Background: Voriconazole pharmacokinetic and pharmacodynamic data are lacking in children.
Methods: Records at the Childrens Hospital Los Angeles were reviewed for children with > or =1 serum voriconazole concentration measured from 1 May 2006 through 1 June 2007. Information on demographic characteristics, dosing histories, serum concentrations, toxicity and survival, and outcomes was obtained.
Results: A total of 207 voriconazole measurements were obtained from 46 patients (age, 0.8-20.5 years). A 2-compartment Michaelis-Menten pharmacokinetic model fit the data best but explained only 80% of the observed variability. The crude mortality rate was 28%, and each trough serum voriconazole concentration <1000 ng/mL was associated with a 2.6-fold increased odds of death (95% confidence interval, 1.6-4.8; P=.002). Serum voriconazole concentrations were not associated with hepatotoxicity. Simulations predicted an intravenous dose of 7 mg/kg or an oral dose of 200 mg twice daily would achieve a trough >1000 ng/mL in most patients, but with a wide range of possible concentrations.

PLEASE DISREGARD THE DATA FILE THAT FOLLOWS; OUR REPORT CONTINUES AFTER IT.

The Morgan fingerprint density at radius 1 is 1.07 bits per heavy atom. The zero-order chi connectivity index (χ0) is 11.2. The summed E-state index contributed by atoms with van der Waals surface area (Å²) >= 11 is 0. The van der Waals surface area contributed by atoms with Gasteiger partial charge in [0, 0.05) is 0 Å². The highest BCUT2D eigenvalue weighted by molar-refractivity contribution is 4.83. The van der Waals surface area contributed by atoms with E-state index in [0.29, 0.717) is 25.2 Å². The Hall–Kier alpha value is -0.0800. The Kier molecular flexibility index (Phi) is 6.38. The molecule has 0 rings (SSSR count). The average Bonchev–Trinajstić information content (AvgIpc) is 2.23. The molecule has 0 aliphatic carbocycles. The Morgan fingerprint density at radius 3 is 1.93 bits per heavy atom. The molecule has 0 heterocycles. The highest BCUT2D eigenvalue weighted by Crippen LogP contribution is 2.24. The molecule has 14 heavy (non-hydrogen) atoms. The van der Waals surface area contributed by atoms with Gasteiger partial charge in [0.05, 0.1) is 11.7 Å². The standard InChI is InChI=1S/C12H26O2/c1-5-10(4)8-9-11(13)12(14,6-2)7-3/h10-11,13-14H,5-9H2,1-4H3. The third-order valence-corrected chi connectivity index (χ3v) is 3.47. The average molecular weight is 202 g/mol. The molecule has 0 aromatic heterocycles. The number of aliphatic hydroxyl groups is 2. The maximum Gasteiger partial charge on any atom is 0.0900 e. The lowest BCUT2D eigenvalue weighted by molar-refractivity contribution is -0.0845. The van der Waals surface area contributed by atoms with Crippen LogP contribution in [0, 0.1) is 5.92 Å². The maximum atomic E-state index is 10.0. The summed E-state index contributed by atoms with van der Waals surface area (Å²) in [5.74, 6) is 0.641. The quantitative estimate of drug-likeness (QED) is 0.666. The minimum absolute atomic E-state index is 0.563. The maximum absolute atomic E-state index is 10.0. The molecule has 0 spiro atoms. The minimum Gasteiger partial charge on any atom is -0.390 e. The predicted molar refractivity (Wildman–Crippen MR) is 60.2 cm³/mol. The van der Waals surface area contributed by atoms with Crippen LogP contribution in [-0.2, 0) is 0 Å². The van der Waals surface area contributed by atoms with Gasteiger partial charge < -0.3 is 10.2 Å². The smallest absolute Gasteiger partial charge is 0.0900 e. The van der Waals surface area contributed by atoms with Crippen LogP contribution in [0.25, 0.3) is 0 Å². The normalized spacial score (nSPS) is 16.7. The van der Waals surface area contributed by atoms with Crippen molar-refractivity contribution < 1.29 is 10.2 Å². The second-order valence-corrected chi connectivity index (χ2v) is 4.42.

Conclusions: We found a pharmacodynamic association between a voriconazole trough >1000 ng/mL and survival and marked pharmacokinetic variability, particularly after enteral dosing, justifying the measurement of serum concentrations.